January 16, 2018
Myra Imran & Imran Naeem Ahmad
This story is one of 10 case studies highlighting the economic condition of slain journalists’ families and the displaced reporters. Journalist Myra Imran traveled to remote and high-risk districts in Khyber Pakhtunkhwa and FATA to interview family members, their relatives, displaced journalists, and office-bearers of press clubs and journalist unions. The stories are part of a field study report Surviving the Story, launched on January 8, 2018, a collaborative initiative of JournalismPakistan.com and Communications Research Strategies (CRS).
Shugafta Naz knew her husband was risking his life being a journalist. She tried telling him to take up something else but he was not convinced.
On April 17, 2010, Azmat Ali Bangash of Samaa and PTV was murdered while on a reporting assignment at an IDPs camp, about 65 kilometers from Peshawar. As people rushed to get food at the Kacha Paka camp, two suicide bombers struck one after the other. Azmat survived the first attack and stayed on to report. It was the second blast that ended his life. He was among 41 people killed that day, with over 60 injured. He belonged to Village Ibrahimzai in Hangu District.
Shugafta sobs as she recalls that tragic day. “Someone called him to come to the IDPs camp and he hurriedly left that morning. Shortly after noon, we were informed he was injured but family found him dead on arriving at the scene.”
His sudden death left the family distraught. His ailing father could not bear the son’s loss and passed away. Life turned into a nightmare for Shugafta, a mother of three – two daughters and a son. “These seven years have been a constant struggle ; children’s education, clothing, day-to-day expenses etc.”
Azmat kept the family well, taking care of all the necessities. There were no worries.
Shugafta is a matriculate but finds it difficult to work because of cultural taboos in her conservative area. “Working women are looked down here. People make up stories about them.” She says: “They study at the most till FSc . and are married off expected to take care of home and children. Besides there are few work opportunities here.”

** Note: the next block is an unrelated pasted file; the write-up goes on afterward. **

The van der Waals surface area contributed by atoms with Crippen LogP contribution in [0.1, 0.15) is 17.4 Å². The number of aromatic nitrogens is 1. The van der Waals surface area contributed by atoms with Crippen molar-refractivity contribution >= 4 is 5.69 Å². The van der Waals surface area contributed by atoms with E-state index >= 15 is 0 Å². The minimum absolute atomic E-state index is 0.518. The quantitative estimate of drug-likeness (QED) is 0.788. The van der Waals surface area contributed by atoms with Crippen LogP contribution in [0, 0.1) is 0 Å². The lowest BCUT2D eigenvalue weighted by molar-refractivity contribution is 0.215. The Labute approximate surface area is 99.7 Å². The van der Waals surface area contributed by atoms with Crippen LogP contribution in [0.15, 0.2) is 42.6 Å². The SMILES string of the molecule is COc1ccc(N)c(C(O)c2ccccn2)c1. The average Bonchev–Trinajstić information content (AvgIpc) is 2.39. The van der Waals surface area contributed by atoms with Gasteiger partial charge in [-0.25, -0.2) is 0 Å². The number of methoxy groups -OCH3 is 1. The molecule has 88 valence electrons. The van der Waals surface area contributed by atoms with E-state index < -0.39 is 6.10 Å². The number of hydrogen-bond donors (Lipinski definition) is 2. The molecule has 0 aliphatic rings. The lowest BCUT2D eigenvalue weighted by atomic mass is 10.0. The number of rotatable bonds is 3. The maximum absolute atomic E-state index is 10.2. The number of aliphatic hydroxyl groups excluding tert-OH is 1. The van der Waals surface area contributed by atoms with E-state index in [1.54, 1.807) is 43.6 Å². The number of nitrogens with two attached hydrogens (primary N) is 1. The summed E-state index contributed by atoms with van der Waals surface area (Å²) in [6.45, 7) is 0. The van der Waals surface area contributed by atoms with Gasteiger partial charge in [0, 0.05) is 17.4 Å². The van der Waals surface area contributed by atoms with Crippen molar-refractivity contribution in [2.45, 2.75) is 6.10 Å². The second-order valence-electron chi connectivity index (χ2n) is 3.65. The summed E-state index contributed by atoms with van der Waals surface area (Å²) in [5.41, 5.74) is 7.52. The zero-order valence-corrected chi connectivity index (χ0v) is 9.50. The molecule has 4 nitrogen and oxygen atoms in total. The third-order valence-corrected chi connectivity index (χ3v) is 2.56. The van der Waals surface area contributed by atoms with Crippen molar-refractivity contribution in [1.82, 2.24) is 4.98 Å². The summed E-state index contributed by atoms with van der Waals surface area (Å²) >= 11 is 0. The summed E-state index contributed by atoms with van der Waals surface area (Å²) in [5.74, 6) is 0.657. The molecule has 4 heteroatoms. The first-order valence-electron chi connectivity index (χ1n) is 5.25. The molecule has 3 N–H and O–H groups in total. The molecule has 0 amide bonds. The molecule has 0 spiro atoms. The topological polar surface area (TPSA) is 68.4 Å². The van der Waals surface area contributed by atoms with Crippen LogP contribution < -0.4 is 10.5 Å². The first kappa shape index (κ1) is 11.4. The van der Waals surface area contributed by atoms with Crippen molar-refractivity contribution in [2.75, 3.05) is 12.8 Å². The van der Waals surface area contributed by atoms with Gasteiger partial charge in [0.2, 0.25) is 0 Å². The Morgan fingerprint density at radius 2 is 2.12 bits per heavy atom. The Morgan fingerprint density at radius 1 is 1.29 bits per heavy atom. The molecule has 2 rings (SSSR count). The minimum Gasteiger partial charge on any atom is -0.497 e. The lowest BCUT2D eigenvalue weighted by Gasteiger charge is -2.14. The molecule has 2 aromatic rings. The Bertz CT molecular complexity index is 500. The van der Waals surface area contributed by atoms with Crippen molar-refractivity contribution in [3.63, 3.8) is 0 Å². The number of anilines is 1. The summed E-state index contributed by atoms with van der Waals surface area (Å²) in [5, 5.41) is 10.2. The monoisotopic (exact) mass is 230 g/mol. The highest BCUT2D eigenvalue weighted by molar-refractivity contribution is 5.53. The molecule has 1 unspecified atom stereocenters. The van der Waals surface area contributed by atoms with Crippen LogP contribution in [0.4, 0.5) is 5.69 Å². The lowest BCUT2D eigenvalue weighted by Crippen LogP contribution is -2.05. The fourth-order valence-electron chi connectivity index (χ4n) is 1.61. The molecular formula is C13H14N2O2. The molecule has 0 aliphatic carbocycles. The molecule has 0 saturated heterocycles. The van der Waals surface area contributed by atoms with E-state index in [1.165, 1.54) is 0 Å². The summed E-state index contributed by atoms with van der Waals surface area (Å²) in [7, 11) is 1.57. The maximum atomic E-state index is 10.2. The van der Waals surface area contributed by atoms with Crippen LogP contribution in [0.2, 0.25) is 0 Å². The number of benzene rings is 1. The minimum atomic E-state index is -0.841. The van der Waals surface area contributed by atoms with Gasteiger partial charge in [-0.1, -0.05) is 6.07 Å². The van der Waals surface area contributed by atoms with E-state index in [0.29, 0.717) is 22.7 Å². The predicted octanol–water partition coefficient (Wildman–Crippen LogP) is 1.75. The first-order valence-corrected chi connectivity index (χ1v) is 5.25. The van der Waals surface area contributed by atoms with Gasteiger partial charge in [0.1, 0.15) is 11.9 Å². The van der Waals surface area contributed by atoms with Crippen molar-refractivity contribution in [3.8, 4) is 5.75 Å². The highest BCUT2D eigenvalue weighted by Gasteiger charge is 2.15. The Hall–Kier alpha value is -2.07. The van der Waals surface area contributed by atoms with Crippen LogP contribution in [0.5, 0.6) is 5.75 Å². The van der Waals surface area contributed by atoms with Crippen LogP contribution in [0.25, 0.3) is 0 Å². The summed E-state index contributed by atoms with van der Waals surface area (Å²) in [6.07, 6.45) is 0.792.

“Some married women do take up jobs here”, she discloses, “but there is no such option for widows.”
“Honor for women is to stay at home”, her brother-in-law cuts her short. He is the one supporting her family.
Shugafta said no one helped them in their time of distress; the journalist unions, the press clubs and the news organizations her spouse worked for. Only MNA Marvi Memon visited them back then and promised a job for Shugafta’s brother-in-law. He did get a job but “not what she promised.”
Azmat’s younger brother Shahzad Ali, one of 10 siblings says a lot of people promised to help them. Among them was Qamar Zaman Kaira, the then information minister. “He announced support of Rs500,000, a plot of land, children’s education, but nothing materialized.”
Shahzad laments that even the press club and the journalist unions did not extend help, even though he reminded them it can happen to their families one day. “They should at least visit the affected families and help evolve a support system. Journalists after all are like family.”
Azmat, an MSc in Political Science, used to receive threats because of his work but
never let the family know. “He knew his father was unwell and would worry. He worked in extremely difficult situations, in a region others were reluctant to work.”
Shahzad remembers his brother as an affectionate man who would go out of his way to help the needy. He had even set up an office at the local courts to serve his community. He once ran for councilor and won. A popular man, he did a lot for his people.
When he died, the family received a letter from then Prime Minister Yousaf Raza Gilani informing them that gas had been approved for their area. “My brother had strived to get gas and the letter specifically mentioned this.”
Shugafta misses her spouse a lot. “He was a caring and loving husband and an affectionate father. He loved the kids and his parents.”
She says her husband wanted his son Ali Azmat, now in Grade 8, to become a doctor but he is interested in becoming a pilot. The daughters in Grade 4 and 2 would go on to be doctors or teachers. That is what their father wished.
The News, April 24, 2017